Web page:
Let’s think about some of the jobs in this group. Investigative journalism is one, if you enjoy writing and want some adventure in your life. Or you could consider becoming a private investigator or a Csi technician – but be aware that these two are not as glamourous as they appear on TV!

Research of any type – be it to help writers, advance medicine, improve education, understand demographics or economics. Most fields do have a related area of research. So look at the industries you are most interested in and then do a research to see what research opportunities exist.

You do need to be pretty patient too, especially if you want to make major discoveries in areas like science and medicine.

If you enjoy working with people, you might like to become a clinical psychologist or to do market research.  If IT is your thing,IT support and  troubleshooting or coding would all use investigative skills.

If none of these appeal, try searching jobs involving … (and add the activity you’d like to follow) for example, jobs involving problem solving. You can use several search terms, eg problem solving and medicine, problem solving and maths, problem solving and education.

Artistic

This category covers pretty much the topics you’d expect – art, writing, drama, music, dance, cinema. It’s a great field if you have talents in any of these areas, but don’t forget that there are related jobs, if you love artistic pursuits but haven’t managed to make a living from them directly.

And don’t forget that technology has made working with art easier – there are openings as a graphic designer or website builder and you can learn the necessary skills by taking online courses.

Writing as a freelance is another newish career – many people are looking for content for their websites or for someone to ghostwrite their books for kindle.

Check out the other 3 groups here

How Important is Personality when Choosing a Career?

There are some theories about vocational choice out there – you’ve probably never heard of them – I hadn’t until I trained as a careers advisor.

Given that so little time and thought is generally devoted to careers guidance in schools and colleges, it’s hardly surprising that they aren’t talked about more widely.

John Holland’s theory is based on the fact that like attracts like, or that people who are similar hang out together and like particular types of job.

He characterised us as 6 types:

Realistic, Investigative, Artistic,
Social, Enterprising, and Conventional.

Jobs fit into these categories as well – you can guess quite easily where quite a few careers would fit.

Of course, human beings are a little more complex And so are likely to have tendencies from more than one of the six groups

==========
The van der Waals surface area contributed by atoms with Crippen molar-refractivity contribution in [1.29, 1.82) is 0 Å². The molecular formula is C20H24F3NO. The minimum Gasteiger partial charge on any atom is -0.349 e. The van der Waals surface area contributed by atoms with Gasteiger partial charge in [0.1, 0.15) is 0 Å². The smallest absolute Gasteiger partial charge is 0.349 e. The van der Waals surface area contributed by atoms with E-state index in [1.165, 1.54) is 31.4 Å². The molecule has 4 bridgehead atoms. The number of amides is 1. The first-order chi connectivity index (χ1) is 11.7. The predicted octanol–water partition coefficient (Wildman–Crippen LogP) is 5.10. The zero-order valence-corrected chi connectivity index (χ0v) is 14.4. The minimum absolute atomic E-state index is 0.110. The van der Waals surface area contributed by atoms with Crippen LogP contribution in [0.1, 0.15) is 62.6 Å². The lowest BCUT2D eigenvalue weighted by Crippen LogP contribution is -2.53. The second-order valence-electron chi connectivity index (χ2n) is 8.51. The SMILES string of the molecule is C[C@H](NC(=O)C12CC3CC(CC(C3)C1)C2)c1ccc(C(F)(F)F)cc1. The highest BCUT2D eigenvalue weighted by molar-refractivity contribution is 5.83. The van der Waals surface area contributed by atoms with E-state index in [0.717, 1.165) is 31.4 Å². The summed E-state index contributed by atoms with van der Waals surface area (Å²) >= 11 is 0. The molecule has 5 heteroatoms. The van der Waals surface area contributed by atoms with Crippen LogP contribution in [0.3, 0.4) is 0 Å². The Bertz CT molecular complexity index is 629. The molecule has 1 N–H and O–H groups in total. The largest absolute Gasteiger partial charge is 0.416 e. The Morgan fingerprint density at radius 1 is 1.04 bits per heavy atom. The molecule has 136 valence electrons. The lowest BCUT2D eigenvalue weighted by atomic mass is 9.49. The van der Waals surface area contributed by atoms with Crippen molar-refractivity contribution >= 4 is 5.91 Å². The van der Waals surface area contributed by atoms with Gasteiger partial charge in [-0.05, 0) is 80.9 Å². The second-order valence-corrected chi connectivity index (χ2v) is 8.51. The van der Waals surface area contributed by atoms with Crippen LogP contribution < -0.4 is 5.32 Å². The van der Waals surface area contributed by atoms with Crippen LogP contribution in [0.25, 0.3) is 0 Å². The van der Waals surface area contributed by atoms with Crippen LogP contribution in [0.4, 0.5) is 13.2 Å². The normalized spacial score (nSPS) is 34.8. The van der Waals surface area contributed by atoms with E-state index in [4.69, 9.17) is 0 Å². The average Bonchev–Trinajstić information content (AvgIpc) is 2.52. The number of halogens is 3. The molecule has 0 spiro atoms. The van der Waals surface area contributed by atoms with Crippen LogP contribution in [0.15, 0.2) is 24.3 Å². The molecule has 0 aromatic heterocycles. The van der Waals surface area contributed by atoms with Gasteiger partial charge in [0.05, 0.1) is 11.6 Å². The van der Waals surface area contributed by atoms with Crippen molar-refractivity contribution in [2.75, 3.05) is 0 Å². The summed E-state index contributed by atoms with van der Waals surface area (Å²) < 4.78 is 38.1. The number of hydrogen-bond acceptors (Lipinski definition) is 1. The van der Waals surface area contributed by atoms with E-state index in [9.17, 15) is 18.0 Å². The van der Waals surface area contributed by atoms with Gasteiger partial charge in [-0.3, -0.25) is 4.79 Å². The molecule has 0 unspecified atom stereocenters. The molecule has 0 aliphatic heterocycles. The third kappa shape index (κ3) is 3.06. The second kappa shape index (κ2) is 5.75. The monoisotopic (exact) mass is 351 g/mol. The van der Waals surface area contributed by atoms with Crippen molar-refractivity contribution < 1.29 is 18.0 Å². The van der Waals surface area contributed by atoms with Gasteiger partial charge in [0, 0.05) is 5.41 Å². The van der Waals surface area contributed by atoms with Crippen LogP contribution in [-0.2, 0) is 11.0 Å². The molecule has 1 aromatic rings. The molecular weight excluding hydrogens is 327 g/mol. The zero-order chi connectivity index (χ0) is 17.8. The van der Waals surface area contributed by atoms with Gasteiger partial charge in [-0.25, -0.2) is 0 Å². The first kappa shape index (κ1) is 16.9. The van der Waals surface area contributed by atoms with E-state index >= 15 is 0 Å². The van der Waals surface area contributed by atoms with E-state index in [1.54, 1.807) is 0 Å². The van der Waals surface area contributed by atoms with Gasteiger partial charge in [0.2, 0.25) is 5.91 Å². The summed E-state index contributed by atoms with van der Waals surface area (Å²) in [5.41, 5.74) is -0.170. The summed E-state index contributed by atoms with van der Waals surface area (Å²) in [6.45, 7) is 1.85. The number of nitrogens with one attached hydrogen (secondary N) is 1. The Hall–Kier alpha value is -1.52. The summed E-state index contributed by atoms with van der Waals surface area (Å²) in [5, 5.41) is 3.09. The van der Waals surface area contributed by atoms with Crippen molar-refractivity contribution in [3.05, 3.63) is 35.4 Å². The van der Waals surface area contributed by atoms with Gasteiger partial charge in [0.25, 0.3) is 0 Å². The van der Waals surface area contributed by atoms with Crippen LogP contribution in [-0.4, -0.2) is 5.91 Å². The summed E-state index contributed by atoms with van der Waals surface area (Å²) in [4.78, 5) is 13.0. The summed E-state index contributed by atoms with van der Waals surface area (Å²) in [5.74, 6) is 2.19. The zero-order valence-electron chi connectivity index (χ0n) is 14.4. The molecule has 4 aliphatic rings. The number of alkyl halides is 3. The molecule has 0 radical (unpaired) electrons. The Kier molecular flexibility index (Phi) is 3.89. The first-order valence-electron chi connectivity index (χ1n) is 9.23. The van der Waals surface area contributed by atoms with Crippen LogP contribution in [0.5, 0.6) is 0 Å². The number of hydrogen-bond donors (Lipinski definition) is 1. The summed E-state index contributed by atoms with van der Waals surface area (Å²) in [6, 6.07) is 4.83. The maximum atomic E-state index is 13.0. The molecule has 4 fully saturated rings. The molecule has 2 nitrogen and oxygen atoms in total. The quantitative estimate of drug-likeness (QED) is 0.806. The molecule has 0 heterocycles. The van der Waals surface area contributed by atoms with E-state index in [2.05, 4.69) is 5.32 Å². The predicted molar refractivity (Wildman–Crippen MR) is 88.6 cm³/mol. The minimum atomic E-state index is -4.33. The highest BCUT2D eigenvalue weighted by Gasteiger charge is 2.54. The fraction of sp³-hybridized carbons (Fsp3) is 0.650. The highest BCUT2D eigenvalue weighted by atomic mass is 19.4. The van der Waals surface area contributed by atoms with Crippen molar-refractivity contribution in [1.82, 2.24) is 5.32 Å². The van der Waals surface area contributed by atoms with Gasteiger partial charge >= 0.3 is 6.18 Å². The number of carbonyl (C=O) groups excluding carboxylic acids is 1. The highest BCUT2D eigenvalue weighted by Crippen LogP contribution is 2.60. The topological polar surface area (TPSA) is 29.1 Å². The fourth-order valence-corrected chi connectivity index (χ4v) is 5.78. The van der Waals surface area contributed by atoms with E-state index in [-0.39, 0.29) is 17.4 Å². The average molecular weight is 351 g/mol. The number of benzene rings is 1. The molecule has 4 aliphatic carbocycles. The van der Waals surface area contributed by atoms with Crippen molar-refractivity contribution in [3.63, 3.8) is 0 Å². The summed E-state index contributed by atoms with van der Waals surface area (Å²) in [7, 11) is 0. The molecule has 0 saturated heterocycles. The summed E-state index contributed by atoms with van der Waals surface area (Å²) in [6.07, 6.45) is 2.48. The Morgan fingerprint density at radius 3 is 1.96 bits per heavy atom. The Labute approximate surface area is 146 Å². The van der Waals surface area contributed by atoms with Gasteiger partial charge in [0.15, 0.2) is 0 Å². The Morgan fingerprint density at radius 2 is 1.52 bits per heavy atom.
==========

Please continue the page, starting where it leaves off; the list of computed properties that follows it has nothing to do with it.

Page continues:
Realistic

People who are happiest with practical tasks, often involving tools or equipment. They aren’t so keen on working with people but enjoy work with plants or animals.

Investigative

This group is made up of people with analytical minds, Often intellectual, they enjoy problem solving and research.

Artistic

As well as art, music and drama, creative writing falls into this category. People who are artistic often choose unconventional careers and sometimes lack organizational skills.

Social

This group enjoy working with people, which covers a wide variety of jobs involving teaching, training, healing, helping. They like teamwork
and discussion, but tend not to enjoy working with tools and machinery.

Enterprising

This group are good at influencing, selling, leading and of course setting up on their own.

Conventional

Conventional types enjoy a more organized working structure and are dependable, good at routine administrative tasks and like to work with data in more traditional jobs.

To help you decide which combination of groups suits you best, Richard Bolles, author of What Color is Your Parachute, came up with a game called The Party, based On Holland’s theory.

Imagine that there are 6 groups of people at a party, each representing one of the groups above. Which one would you feel most drawn to? Once you’ve made your selection, write down the first letter. So S for social, E for enterprising etc. After 15 minutes, everyone in the group leaves – which group would you go to next? Then this group leaves, which one would you choose next? Now you have 3 letters.

Click here to find out more about the jobs best suited to each group:

6 Steps to Career Change

Making a career change can seem like a huge undertaking – and that is often the reason people don’t do it. So let’s break this down into 6 steps to make it more manageable.

Step #1 Make an Assessment of Your Present Situation